Take a 30-year mortgage for $100,000 at an interest rate of 6.25%. In an interest-only repayment period, the monthly loan payment would be $520.83. Take the interest-only component away, however, and the payment rises to $615.72 when mortgage principal and interest repayment is required.

The higher the loan, the bigger the sticker shock when an interest-only payment period expires, and the mortgage holder has to pay the higher monthly mortgage amount.

Consider a $300,000 interest-only mortgage, even with a lower interest rate of 4%.

In a traditional 30-year fixed rate mortgage, the monthly payment stands at $1,432. But an interest-only mortgage under the same terms yields a much lower monthly payment for a 10-year fixed year interest-only time period.

In that scenario, the homeowner only pays $1,000. Once the interest-only repayment period expires, and the mortgage borrower resumes paying the whole freight, that monthly mortgage payment rises to $1,818 for the next 20 years.

That hike in monthly payment underscores the risk mortgage loan borrowers take when they rely on an interest-only mortgage. Even if they sell the home before the 10-year interest-only period runs out, they're still on the hook for the rest of the amount owed on their mortgage, which needs to be repaid in full - and they still haven't built any equity in the home.

What to Know About Interest-Only Mortgages

If you're still committed to landing an interest-only mortgage, make sure you know exactly what you're getting into and understand the jarring reality of a mortgage payment rising by $400 or $500 a month once your interest-only payment period expires.

Know your dates and time frames. Before you sign on the dotted line on an interest-only mortgage, talk to your mortgage lender and fully understand the exact terms you're agreeing to when taking on the mortgage.

You'll want to know the exact amount of your interest-only payments, how long the interest-only payment period lasts, how much your mortgage will cost (monthly and total) once that time period expires. If you're taking on too much in terms of those remaining payments, it's best to lower your price target-range and buy a less expensive house.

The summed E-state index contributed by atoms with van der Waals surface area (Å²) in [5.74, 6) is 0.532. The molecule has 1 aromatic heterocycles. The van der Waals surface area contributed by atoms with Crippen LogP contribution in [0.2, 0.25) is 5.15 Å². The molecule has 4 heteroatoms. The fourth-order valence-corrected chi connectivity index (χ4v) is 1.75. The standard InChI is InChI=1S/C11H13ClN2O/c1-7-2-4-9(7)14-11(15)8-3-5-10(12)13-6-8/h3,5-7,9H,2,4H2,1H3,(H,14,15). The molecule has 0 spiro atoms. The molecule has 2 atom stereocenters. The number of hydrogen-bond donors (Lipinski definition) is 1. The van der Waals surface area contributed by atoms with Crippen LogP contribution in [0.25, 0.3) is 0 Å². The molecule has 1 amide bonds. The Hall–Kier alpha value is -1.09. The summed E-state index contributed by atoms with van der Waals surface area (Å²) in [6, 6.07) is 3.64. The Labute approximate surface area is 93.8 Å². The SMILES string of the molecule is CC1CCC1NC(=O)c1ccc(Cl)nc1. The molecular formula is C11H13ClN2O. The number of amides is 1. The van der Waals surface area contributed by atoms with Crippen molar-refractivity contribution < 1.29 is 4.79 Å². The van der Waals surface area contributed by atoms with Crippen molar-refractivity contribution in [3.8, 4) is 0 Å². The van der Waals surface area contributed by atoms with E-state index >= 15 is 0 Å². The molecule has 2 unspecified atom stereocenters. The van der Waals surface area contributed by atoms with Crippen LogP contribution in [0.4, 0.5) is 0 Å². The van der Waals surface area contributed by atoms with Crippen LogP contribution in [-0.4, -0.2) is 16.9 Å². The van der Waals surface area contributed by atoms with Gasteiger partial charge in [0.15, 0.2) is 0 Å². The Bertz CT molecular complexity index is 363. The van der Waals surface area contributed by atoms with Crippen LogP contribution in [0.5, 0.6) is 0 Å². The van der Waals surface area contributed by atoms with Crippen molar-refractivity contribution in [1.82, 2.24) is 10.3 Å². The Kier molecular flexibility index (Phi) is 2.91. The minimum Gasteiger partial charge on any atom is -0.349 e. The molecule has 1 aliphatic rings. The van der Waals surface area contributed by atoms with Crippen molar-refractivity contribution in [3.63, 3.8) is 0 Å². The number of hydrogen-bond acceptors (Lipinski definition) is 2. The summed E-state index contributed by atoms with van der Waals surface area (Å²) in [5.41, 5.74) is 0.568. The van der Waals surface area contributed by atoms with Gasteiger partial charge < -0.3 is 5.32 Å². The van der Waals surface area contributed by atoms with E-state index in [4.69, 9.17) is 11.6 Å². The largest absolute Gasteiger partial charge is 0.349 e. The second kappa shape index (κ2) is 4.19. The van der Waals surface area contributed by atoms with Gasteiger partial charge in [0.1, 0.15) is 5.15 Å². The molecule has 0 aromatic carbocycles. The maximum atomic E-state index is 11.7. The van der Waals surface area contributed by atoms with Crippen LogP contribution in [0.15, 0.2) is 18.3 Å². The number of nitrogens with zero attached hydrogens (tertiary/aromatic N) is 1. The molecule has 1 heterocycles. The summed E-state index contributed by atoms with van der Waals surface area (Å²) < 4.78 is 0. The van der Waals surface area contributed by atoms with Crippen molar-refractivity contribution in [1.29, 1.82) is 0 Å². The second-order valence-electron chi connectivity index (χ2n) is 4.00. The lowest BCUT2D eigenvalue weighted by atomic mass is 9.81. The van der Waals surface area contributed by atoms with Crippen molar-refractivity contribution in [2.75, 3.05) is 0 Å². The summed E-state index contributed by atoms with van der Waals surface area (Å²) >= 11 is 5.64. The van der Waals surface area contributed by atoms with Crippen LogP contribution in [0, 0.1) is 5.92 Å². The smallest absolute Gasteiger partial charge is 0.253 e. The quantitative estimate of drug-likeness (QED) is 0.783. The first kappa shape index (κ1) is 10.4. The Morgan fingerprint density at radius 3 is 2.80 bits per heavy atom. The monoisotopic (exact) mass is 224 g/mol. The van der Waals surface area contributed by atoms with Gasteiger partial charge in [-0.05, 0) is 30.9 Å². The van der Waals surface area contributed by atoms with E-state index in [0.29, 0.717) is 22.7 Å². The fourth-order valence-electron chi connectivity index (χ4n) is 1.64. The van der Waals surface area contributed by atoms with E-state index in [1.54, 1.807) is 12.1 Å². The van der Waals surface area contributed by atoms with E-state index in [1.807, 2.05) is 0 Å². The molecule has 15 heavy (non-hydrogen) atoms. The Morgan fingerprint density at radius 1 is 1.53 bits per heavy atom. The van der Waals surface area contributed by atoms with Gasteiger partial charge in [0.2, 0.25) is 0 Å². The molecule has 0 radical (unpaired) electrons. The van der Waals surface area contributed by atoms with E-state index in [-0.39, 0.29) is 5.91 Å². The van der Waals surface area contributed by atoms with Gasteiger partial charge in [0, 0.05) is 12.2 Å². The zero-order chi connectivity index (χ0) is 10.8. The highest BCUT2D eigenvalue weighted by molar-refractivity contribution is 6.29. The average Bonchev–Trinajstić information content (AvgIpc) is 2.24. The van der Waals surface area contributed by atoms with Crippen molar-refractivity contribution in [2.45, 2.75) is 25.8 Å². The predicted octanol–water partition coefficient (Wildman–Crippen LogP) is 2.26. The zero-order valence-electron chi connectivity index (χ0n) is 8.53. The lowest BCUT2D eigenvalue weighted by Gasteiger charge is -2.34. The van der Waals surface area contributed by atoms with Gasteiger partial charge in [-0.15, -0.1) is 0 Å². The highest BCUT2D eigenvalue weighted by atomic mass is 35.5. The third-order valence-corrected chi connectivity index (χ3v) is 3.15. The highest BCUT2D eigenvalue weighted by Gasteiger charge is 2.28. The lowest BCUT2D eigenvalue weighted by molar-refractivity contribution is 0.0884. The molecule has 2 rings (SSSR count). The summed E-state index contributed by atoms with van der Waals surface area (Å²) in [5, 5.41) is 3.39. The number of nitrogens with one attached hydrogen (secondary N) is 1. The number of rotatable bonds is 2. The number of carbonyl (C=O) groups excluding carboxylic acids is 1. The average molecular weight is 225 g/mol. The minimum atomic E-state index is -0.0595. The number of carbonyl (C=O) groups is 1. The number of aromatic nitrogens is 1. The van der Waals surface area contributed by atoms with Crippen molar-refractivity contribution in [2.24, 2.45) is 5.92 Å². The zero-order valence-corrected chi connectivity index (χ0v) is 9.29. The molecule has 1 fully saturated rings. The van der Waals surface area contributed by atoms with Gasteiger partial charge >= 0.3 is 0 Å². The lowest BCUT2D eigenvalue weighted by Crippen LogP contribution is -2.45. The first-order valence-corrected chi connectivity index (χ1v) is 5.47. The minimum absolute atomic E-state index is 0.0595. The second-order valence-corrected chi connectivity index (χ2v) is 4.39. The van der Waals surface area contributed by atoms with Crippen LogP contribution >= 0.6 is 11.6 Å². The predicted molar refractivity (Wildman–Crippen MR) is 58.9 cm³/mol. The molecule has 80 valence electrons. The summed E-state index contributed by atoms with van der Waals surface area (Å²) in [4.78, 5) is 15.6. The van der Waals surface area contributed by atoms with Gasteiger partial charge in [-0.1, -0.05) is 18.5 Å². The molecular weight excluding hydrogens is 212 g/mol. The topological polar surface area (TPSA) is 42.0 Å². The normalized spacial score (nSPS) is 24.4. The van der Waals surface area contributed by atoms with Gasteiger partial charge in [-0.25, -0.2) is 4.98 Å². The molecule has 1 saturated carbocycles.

Go ahead and make your principal payments, anyway. If you're locked into an interest-only mortgage, that doesn't mean you can't pay extra toward the principal owed on the mortgage during the fixed interest-only payment period.

Let's say you landed a new job that pays more money, or you received a big inheritance. With more cash on hand, you can pay both the principal and the interest, and thousands of dollars on the total cost of your mortgage.

Pay as large a down payment as possible. The more money you put down upfront, the less you'll have to pay for the entire mortgage loan. Interest-rate loans usually demand higher down payments (between 10%-and-30% on most loans), so paying more upfront is your best insurance policy against rising monthly mortgage costs.

Don't treat it as a gamble. If you're taking out an interest-only mortgage loan in the hopes that your home will grow in value, you could be making a bad bet. In the real world, homes can decline in value and homeowners can lose their jobs and income. It's a better bet to wait until you really afford the home you want, using a traditional 20-year mortgage, and start building wealth equity right away.

Go into an interest-only mortgage loan with your eyes wide open. Know that your mortgage payments will rise and know that, by not making principal payments, you're not building any equity in your new home.

And, if tragedy strikes and you lose a job or get divorced and can't afford the home's rising mortgage payments, know that your next step could be bank repossession and foreclosure - a spot no homeowner wants to be in.